And then many of your listeners will be prosperous Westerners. And you can, as a prosperous Westerner, cut down on your carbon burn quite considerably. I myself would say the easiest ways are to stop eating beef, at least stop eating lots of beef, because I'm not really into purity as a technique or an attitude to life, but amelioration and doing better, I like that. So not eating beef, driving your car less. If you're in a town where you can bike, it's really good for you, for your mental and physical health. And you can reduce your carbon burn by paying attention to details.
And the Dalai Lama said to us in a group in Dharamsala, everybody's gonna burn some carbon, and it's just like eating, you have to live mindfully. So pay attention. So every prosperous Westerner is burning about 30 times as much carbon as a farmer in India. And so reductions by those of us who are prosperous Westerners are proportionately more significant than if you were indeed a farmer in India, because we burn that much more carbon. And there are examples of what to do. There are techniques, and it feels kind of stylish. I garden, I compost our excessive food waste, and it turns back into soil. There's the circular economy, or the biosphere cycle to live within that and be attentive to it. I would suppose that my own individual decarbonization has been a drop in the bucket or a drop in the ocean, but it feels satisfying. It's an interesting project, and you are putting your shoulder to the wheel.
So local organizations, individual actions, and then also life as a citizen, you have to push the party that is environmentalist, that is biosphere-centric in this world. And it's obvious which those parties are in America and everywhere else. You have to go for the planet over the nation state. You have to go for everybody over your own language group. These are difficult, and not always the main part of the story. But that's what I would suggest to individuals. And because I know sort of whom I'm talking to, because I've talked with Molly on stage to certain groups of people, et cetera, I'd say these things are doable, and they not only matter, but they feel right. So a sense of accomplishment is the greatest human high that there is. And so you have to work for that.
Molly (27:57): I'm gonna ask you one last really fun question because a subscriber, Diana Little, sent in several questions for you, and I love this one. She said, what do you think about the current airship renaissance since airships do come up in so many of your books?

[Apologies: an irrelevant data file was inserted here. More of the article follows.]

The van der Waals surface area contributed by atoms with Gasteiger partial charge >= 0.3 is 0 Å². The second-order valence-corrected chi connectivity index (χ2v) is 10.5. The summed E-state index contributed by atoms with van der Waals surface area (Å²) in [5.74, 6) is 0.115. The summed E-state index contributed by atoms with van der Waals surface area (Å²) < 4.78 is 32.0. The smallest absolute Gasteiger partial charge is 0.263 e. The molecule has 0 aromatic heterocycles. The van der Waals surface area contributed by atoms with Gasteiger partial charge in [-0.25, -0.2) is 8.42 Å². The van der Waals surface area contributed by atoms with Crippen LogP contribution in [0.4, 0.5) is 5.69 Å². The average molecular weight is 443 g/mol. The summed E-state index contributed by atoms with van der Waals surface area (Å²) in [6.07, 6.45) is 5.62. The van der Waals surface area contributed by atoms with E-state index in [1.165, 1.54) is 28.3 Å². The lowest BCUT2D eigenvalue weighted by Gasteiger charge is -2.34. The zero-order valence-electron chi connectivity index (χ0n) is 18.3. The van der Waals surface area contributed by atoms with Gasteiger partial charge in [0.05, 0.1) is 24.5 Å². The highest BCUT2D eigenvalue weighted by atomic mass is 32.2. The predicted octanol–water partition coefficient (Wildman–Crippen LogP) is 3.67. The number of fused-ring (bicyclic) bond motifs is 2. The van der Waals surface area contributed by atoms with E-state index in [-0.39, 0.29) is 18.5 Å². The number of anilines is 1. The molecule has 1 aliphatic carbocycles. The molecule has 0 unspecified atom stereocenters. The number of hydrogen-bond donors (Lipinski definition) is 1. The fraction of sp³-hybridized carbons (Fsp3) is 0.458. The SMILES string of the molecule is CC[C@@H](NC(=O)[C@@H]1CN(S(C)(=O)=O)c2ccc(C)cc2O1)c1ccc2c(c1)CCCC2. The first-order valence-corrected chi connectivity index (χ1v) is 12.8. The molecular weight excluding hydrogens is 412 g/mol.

Kim Stanley Robinson (00:28:12): Well, I love it. I wanna take a ride in one, and I hope they prosper. I look at the designs, I see the routes. I imagine sitting in the window seat, or they're like, a lot of them have windows underneath you, which is a little creepy. But airships are great. I'm very happy. I would like to take a sailing ship across an ocean. That's not easy these days. It's funny how carbon neutral travel across this planet, it's slower, but it's obvious that there's a desire for it, a need for it, and it would be beautiful. I'm surprised it isn't going faster than it is, to tell you the truth. Maybe it's an investment opportunity. The sailing crowd, they love my books because of sailing ships, and the airship crowd, all both of them, that's not such a big crowd. You see what I mean.
Ramanan (00:29:10): Believe it or not, there is actually entrepreneurship going on in the airship sphere.
Kim Stanley Robinson (00:29:14): It makes sense. Sign me up, I would like to be a passenger.
Ramanan (00:29:18): I'll go on that trip and do that nine-part episode that I was thinking about. Stan, thank you for taking the time to talk to us today. You've spoken to Molly many times before, but this is my first time hearing from you and being able to ask questions, and it was everything I expected it to be. Thank you very much. We hope the audience enjoyed our conversation with Kim Stanley Robinson. You can keep up to date with his work on his Facebook page, but a good place to start is Ministry for the Future, which is just an absolutely fabulous book. Thank you for listening, and we'll be back soon.
Molly (00:29:54): Thank you for listening. Please email us at firstname.lastname@example.org with any suggestions or ideas, and visit futureverse.earth for the full transcript of this podcast and other information.